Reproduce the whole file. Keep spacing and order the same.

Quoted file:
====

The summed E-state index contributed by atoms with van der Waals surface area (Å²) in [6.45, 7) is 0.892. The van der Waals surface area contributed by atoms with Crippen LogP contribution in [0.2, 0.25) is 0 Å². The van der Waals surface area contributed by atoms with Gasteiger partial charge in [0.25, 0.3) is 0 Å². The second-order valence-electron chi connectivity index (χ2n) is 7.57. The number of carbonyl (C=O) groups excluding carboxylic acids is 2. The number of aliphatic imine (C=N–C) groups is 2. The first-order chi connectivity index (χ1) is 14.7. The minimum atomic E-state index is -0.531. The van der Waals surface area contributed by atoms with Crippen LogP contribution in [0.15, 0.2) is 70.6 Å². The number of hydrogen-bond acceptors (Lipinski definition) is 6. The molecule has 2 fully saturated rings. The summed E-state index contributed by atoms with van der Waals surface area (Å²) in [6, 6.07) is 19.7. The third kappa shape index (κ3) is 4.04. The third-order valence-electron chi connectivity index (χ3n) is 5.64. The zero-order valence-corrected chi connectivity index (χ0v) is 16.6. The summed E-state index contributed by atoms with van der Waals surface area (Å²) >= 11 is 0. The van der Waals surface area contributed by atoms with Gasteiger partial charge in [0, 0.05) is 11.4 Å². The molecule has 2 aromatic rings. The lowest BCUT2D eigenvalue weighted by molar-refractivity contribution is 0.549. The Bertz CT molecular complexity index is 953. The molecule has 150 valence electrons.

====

The summed E-state index contributed by atoms with van der Waals surface area (Å²) in [6.45, 7) is 0.892. The van der Waals surface area contributed by atoms with Crippen LogP contribution in [0.2, 0.25) is 0 Å². The van der Waals surface area contributed by atoms with Gasteiger partial charge in [0.25, 0.3) is 0 Å². The second-order valence-electron chi connectivity index (χ2n) is 7.57. The number of carbonyl (C=O) groups excluding carboxylic acids is 2. The number of aliphatic imine (C=N–C) groups is 2. The first-order chi connectivity index (χ1) is 14.7. The minimum atomic E-state index is -0.531. The van der Waals surface area contributed by atoms with Crippen LogP contribution in [0.15, 0.2) is 70.6 Å². The number of hydrogen-bond acceptors (Lipinski definition) is 6. The molecule has 2 fully saturated rings. The summed E-state index contributed by atoms with van der Waals surface area (Å²) in [6, 6.07) is 19.7. The third kappa shape index (κ3) is 4.04. The third-order valence-electron chi connectivity index (χ3n) is 5.64. The zero-order valence-corrected chi connectivity index (χ0v) is 16.6. The summed E-state index contributed by atoms with van der Waals surface area (Å²) >= 11 is 0. The van der Waals surface area contributed by atoms with Gasteiger partial charge in [0, 0.05) is 11.4 Å². The molecule has 2 aromatic rings. The lowest BCUT2D eigenvalue weighted by molar-refractivity contribution is 0.549. The Bertz CT molecular complexity index is 953. The molecule has 150 valence electrons.